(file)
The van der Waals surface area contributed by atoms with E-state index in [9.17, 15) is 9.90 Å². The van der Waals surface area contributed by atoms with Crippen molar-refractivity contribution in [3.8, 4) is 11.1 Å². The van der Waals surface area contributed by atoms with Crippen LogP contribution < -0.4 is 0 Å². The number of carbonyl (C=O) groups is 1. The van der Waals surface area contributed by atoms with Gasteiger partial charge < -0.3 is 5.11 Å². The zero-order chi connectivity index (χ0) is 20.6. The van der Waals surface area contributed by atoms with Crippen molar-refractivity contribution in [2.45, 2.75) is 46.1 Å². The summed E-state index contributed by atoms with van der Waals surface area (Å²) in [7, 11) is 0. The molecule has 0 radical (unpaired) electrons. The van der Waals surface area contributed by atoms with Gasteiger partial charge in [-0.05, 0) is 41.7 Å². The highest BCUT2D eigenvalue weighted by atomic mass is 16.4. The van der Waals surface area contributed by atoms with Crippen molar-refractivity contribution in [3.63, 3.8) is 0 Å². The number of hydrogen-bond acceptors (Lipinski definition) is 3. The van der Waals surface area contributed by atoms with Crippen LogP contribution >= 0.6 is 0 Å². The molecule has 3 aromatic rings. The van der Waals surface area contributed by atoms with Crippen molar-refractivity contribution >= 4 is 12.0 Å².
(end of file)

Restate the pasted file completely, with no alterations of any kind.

The van der Waals surface area contributed by atoms with E-state index in [9.17, 15) is 9.90 Å². The van der Waals surface area contributed by atoms with Crippen molar-refractivity contribution in [3.8, 4) is 11.1 Å². The van der Waals surface area contributed by atoms with Crippen LogP contribution < -0.4 is 0 Å². The number of carbonyl (C=O) groups is 1. The van der Waals surface area contributed by atoms with Gasteiger partial charge < -0.3 is 5.11 Å². The zero-order chi connectivity index (χ0) is 20.6. The van der Waals surface area contributed by atoms with Crippen molar-refractivity contribution in [2.45, 2.75) is 46.1 Å². The summed E-state index contributed by atoms with van der Waals surface area (Å²) in [7, 11) is 0. The molecule has 0 radical (unpaired) electrons. The van der Waals surface area contributed by atoms with Gasteiger partial charge in [-0.05, 0) is 41.7 Å². The highest BCUT2D eigenvalue weighted by atomic mass is 16.4. The van der Waals surface area contributed by atoms with Crippen molar-refractivity contribution in [3.63, 3.8) is 0 Å². The number of hydrogen-bond acceptors (Lipinski definition) is 3. The van der Waals surface area contributed by atoms with Crippen LogP contribution >= 0.6 is 0 Å². The molecule has 3 aromatic rings. The van der Waals surface area contributed by atoms with Crippen molar-refractivity contribution >= 4 is 12.0 Å².